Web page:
THE maintenance and construction of grandstands at Mount Panorama is on schedule for the 50th anniversary of the Bathurst 1000.
Preparing for the annual race is a big task, but, given the celebrations planned for this year, and the extra spectators and campers expected to attend, there is more demand than ever on race organisers.
Mount Panorama circuit manager Mark Rayner said most people wouldn’t believe the work required for the four days between October 4 and 7.
“We knew this year was going to be big because it is the 50th anniversary and increased demand for camping grounds and ticket sales have proved that will be the case,” he said.
“The event doesn’t just fall into place and happen within a couple of weeks, then go away. We started planning this event from the time the chequered flag fell last year and well before.
“We’ve started early and the guys who are here building the grandstands, they will be here for about two-and-a-half months. There is about three or four weeks to pack everything away after the event has finished.”
A lot of effort has gone into improving the car parks and camping areas, many of which caused havoc last year.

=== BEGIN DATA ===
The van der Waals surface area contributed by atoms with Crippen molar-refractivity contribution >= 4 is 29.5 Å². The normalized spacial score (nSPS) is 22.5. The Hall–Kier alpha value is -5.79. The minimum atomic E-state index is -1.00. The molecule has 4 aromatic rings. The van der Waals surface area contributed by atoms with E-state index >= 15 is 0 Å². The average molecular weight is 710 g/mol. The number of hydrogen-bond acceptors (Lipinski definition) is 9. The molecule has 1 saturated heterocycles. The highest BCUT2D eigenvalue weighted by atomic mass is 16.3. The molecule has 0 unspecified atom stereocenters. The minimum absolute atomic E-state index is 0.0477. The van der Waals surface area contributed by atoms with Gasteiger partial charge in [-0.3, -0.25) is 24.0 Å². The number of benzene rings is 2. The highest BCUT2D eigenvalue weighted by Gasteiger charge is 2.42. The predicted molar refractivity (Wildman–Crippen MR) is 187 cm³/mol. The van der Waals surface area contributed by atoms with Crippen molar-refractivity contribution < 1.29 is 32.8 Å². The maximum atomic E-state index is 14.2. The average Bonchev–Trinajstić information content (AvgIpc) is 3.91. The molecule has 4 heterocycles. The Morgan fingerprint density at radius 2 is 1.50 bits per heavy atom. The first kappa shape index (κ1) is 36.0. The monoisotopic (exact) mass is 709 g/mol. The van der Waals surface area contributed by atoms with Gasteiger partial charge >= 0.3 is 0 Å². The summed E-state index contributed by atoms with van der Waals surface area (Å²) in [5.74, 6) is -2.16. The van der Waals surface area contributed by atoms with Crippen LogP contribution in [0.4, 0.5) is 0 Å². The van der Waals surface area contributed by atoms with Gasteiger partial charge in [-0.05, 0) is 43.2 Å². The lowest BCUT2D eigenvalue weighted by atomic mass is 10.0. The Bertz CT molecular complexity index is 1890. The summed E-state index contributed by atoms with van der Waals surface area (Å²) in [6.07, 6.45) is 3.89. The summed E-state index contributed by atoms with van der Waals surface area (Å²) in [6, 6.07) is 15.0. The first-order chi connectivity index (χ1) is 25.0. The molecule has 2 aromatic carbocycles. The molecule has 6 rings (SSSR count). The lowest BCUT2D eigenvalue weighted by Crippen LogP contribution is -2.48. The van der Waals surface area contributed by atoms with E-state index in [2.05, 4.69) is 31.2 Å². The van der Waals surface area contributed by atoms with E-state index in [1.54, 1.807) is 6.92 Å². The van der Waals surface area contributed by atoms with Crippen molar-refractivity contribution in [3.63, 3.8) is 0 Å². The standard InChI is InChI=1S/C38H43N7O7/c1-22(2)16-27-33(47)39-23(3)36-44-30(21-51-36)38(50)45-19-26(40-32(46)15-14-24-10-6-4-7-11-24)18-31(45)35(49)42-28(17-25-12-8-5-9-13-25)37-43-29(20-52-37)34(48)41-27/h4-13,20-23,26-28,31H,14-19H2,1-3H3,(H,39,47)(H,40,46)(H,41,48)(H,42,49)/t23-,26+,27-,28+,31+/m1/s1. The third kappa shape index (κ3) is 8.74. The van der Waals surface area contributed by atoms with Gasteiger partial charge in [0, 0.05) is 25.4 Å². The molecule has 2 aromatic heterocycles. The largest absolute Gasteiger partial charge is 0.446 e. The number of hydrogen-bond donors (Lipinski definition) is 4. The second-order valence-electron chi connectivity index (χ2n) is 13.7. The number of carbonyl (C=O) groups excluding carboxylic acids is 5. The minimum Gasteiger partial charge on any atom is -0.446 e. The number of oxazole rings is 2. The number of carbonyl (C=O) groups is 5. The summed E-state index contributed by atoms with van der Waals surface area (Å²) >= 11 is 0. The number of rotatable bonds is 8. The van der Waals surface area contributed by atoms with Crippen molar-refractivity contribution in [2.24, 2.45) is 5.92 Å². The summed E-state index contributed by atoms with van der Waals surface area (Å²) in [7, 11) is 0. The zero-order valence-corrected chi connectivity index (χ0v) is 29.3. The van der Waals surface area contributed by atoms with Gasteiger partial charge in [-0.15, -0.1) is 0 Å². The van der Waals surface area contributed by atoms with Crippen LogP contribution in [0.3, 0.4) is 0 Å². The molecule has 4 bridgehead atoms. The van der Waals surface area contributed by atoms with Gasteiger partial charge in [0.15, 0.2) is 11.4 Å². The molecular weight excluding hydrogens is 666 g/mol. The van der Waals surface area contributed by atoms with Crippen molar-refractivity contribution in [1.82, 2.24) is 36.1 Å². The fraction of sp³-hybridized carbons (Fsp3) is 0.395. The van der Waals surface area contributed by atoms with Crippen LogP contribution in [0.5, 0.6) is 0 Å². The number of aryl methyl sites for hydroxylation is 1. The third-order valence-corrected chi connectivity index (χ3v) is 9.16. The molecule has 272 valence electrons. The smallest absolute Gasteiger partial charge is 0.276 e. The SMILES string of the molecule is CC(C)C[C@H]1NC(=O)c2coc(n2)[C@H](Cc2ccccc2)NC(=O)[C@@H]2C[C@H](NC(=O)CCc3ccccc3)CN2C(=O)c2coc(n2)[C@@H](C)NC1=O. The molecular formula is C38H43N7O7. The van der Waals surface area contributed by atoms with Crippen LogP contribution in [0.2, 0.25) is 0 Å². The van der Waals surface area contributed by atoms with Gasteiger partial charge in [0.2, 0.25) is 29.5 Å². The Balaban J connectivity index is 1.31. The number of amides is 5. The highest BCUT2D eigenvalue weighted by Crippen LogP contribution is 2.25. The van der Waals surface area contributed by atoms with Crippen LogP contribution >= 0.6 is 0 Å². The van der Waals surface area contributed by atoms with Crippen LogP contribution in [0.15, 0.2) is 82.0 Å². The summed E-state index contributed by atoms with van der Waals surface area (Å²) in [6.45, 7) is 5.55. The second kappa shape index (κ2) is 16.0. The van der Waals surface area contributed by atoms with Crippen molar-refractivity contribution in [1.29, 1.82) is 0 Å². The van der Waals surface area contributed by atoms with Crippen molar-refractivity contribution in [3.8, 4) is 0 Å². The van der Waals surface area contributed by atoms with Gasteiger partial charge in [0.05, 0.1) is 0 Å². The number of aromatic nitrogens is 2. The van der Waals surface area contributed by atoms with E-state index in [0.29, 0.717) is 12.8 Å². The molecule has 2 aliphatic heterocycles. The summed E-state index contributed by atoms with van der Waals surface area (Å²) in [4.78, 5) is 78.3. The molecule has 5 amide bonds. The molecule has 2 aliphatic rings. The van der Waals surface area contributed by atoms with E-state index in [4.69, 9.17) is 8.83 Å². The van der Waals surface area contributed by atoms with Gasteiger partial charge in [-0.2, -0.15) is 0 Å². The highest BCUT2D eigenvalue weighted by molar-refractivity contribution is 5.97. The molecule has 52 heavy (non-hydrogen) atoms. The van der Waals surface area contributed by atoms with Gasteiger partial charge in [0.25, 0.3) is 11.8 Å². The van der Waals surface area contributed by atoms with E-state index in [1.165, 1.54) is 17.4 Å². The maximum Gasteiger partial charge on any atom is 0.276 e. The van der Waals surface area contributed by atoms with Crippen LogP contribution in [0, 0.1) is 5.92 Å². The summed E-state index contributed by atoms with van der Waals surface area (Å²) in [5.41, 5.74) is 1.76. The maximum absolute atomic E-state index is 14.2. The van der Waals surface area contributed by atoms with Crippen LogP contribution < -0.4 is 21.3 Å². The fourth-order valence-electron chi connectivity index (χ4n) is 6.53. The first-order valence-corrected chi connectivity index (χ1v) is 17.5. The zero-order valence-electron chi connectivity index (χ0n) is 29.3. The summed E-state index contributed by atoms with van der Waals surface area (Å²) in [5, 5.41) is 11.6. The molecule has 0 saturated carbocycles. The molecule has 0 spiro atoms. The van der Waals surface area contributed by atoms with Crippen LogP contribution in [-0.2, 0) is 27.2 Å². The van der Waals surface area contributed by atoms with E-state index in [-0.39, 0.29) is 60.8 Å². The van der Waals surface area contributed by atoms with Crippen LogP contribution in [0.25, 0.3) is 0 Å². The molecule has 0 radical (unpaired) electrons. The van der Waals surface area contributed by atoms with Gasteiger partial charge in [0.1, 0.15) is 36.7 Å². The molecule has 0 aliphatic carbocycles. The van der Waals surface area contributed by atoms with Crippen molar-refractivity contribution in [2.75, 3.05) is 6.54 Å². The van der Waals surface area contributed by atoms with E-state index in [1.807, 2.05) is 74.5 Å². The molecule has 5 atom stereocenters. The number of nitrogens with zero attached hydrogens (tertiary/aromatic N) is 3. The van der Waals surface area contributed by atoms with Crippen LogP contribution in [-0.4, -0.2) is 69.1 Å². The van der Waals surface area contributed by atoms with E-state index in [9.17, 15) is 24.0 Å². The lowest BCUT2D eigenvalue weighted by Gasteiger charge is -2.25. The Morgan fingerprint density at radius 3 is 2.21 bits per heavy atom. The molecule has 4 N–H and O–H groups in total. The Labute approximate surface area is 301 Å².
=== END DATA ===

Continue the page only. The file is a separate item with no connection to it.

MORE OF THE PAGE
“We have additional grandstands around the track this year. We have increased the size of the main grandstand on Pit Straight and we have another near the start-finish line that is new,” Mr Rayner said.
“The stand on Murray’s Corner is also bigger and there are new ones near the resort and The Chase. There is a Club 50 stand along with the usual one on Hell Corner.
“We are currently doing more with the car parks to improve access in and out of that area. We have been building an extensive area of granite roads and sealing of the main arteries.
“Also, in the Max Cameron Campground (at the bottom of the track, near the main car-park), we have formalised the roads between campsites so people can get access to their campsites in abnormal weather.”
Mr Rayner said one of the most important aspects of preparing for any race at Mount Panorama is to expect the unexpected.
Over the years he has seen a tree come down across the track and kangaroos on the circuit, and solutions have to be found on the run.
“What I have always found over the years is that it doesn’t matter how organised you are, there’s always something that will be thrown up at the last minute,” he said.